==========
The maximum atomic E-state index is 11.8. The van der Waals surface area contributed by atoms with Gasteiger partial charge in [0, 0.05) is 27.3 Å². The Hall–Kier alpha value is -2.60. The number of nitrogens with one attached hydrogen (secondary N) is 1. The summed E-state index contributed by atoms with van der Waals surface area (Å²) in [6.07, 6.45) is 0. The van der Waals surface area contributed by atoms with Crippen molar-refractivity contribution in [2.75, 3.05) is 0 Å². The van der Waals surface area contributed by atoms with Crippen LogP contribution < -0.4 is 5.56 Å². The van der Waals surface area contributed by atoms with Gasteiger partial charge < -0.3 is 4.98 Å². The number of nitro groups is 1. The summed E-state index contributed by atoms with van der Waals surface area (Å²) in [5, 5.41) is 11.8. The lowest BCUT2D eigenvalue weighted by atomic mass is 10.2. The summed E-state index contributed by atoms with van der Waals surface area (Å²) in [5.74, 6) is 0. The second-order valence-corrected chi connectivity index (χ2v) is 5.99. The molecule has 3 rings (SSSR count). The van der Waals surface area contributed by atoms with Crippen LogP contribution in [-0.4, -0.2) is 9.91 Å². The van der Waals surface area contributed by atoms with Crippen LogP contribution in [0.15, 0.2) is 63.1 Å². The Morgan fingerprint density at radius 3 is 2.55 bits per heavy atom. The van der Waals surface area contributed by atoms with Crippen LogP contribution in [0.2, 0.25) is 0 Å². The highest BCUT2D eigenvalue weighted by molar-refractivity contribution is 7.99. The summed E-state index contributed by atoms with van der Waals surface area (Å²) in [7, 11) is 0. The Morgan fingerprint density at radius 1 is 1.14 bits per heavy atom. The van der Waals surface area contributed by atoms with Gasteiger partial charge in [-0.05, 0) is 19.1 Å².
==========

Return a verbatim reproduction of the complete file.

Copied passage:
The maximum atomic E-state index is 11.8. The van der Waals surface area contributed by atoms with Gasteiger partial charge in [0, 0.05) is 27.3 Å². The Hall–Kier alpha value is -2.60. The number of nitrogens with one attached hydrogen (secondary N) is 1. The summed E-state index contributed by atoms with van der Waals surface area (Å²) in [6.07, 6.45) is 0. The van der Waals surface area contributed by atoms with Crippen molar-refractivity contribution in [2.75, 3.05) is 0 Å². The van der Waals surface area contributed by atoms with Crippen LogP contribution < -0.4 is 5.56 Å². The van der Waals surface area contributed by atoms with Gasteiger partial charge < -0.3 is 4.98 Å². The number of nitro groups is 1. The summed E-state index contributed by atoms with van der Waals surface area (Å²) in [5, 5.41) is 11.8. The lowest BCUT2D eigenvalue weighted by atomic mass is 10.2. The summed E-state index contributed by atoms with van der Waals surface area (Å²) in [5.74, 6) is 0. The second-order valence-corrected chi connectivity index (χ2v) is 5.99. The molecule has 3 rings (SSSR count). The van der Waals surface area contributed by atoms with Crippen LogP contribution in [-0.4, -0.2) is 9.91 Å². The van der Waals surface area contributed by atoms with Crippen LogP contribution in [0.15, 0.2) is 63.1 Å². The Morgan fingerprint density at radius 3 is 2.55 bits per heavy atom. The van der Waals surface area contributed by atoms with Crippen LogP contribution in [0.2, 0.25) is 0 Å². The highest BCUT2D eigenvalue weighted by molar-refractivity contribution is 7.99. The summed E-state index contributed by atoms with van der Waals surface area (Å²) in [7, 11) is 0. The Morgan fingerprint density at radius 1 is 1.14 bits per heavy atom. The van der Waals surface area contributed by atoms with Gasteiger partial charge in [-0.05, 0) is 19.1 Å².